"Convicted felons caught in drug sweep"
Person-first language humanizes people and whereas words like "felon" and "criminal" define someone's humanity. When identifying sources and characters who are currently and formerly incarcerated, words like "convict" and "offender" elicit negative attitudes and stigma. People are more than the things they've done.
The Tired Narrative:
There are over 2 million people currently incarcerated in America. News articles typically use words like "inmate," "felon," "ex-con," "ex-offender," "ex-felon," and "criminal" to describe a diverse group of people.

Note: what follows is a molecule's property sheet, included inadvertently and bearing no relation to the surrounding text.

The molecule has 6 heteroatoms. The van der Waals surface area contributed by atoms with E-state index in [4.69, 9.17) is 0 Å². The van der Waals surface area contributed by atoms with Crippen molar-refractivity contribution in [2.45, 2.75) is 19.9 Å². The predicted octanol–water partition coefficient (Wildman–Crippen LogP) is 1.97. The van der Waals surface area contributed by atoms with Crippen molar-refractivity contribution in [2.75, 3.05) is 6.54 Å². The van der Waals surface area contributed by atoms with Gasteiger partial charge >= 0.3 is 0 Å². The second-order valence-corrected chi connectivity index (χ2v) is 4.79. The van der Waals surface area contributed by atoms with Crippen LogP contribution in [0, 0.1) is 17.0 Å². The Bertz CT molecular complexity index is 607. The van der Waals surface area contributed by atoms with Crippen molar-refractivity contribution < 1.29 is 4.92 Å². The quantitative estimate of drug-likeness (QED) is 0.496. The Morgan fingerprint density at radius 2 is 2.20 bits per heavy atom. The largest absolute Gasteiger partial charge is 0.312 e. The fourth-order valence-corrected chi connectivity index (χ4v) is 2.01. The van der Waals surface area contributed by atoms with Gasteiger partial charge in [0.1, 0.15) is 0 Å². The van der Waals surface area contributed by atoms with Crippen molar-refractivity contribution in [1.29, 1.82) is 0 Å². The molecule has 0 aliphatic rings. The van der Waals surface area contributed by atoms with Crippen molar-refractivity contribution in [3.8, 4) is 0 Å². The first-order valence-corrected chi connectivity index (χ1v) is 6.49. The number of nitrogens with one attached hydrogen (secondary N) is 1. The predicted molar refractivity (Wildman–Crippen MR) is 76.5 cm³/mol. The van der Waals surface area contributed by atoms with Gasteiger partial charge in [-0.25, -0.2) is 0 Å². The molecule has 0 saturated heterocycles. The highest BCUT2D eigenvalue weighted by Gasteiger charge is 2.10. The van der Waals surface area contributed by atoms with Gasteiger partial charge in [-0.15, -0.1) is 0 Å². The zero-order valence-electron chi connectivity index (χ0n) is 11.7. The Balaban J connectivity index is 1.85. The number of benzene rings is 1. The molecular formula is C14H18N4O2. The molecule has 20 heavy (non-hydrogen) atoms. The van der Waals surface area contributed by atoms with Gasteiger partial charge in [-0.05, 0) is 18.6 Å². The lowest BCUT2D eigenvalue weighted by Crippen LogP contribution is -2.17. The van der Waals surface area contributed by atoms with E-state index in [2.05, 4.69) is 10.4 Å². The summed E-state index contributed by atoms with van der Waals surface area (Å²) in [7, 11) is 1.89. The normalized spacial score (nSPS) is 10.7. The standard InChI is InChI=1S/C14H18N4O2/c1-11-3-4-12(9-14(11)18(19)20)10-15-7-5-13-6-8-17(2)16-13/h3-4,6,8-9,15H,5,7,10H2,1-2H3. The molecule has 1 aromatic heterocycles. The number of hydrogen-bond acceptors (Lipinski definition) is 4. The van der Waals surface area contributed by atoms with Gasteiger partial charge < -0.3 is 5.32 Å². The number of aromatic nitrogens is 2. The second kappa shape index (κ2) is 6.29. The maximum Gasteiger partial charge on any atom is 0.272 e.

The Informed Narrative:
Person-first language is to be used when introducing someonen who has experience with the justice system. Instead of identifying someone as a "convict" or "criminal," use phrases like "person with justice-involvement, "person that is justice-involved."
You can also describe someone as having been formerly incarcerated instead of "convicted felon."
Criminal justice organizations recommend person-first language, and to avoid identifiers that label someone as a criminal first.